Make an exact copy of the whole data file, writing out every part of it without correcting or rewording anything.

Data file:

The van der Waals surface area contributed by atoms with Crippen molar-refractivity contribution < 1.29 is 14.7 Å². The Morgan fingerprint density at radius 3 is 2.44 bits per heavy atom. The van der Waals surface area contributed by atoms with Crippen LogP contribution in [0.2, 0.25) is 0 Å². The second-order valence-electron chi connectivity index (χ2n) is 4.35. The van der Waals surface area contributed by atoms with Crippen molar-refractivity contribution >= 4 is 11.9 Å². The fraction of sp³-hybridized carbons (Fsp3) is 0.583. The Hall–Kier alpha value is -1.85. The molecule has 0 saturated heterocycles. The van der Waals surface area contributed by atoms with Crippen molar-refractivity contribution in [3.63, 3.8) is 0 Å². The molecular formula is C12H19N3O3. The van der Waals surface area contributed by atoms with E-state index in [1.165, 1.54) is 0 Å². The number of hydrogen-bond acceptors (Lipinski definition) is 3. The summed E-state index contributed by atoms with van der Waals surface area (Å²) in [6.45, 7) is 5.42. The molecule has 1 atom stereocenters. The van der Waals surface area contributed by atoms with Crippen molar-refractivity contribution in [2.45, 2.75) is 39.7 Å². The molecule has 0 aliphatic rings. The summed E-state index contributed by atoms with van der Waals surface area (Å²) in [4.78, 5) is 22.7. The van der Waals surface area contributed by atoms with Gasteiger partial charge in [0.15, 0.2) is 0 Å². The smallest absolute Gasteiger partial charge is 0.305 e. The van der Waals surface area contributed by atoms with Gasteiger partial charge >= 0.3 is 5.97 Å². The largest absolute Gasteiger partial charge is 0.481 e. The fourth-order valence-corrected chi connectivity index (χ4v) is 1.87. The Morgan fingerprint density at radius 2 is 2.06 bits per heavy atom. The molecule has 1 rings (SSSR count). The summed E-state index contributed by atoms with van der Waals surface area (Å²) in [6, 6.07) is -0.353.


The van der Waals surface area contributed by atoms with Crippen molar-refractivity contribution < 1.29 is 14.7 Å². The Morgan fingerprint density at radius 3 is 2.44 bits per heavy atom. The van der Waals surface area contributed by atoms with Crippen LogP contribution in [0.2, 0.25) is 0 Å². The second-order valence-electron chi connectivity index (χ2n) is 4.35. The van der Waals surface area contributed by atoms with Crippen molar-refractivity contribution >= 4 is 11.9 Å². The fraction of sp³-hybridized carbons (Fsp3) is 0.583. The Hall–Kier alpha value is -1.85. The molecule has 0 saturated heterocycles. The van der Waals surface area contributed by atoms with Crippen molar-refractivity contribution in [3.63, 3.8) is 0 Å². The molecular formula is C12H19N3O3. The van der Waals surface area contributed by atoms with E-state index in [1.165, 1.54) is 0 Å². The number of hydrogen-bond acceptors (Lipinski definition) is 3. The summed E-state index contributed by atoms with van der Waals surface area (Å²) in [6.45, 7) is 5.42. The molecule has 1 atom stereocenters. The van der Waals surface area contributed by atoms with Crippen molar-refractivity contribution in [2.45, 2.75) is 39.7 Å². The molecule has 0 aliphatic rings. The summed E-state index contributed by atoms with van der Waals surface area (Å²) in [4.78, 5) is 22.7. The van der Waals surface area contributed by atoms with Gasteiger partial charge in [0.15, 0.2) is 0 Å². The smallest absolute Gasteiger partial charge is 0.305 e. The van der Waals surface area contributed by atoms with Gasteiger partial charge >= 0.3 is 5.97 Å². The largest absolute Gasteiger partial charge is 0.481 e. The fourth-order valence-corrected chi connectivity index (χ4v) is 1.87. The Morgan fingerprint density at radius 2 is 2.06 bits per heavy atom. The molecule has 1 rings (SSSR count). The summed E-state index contributed by atoms with van der Waals surface area (Å²) in [6, 6.07) is -0.353.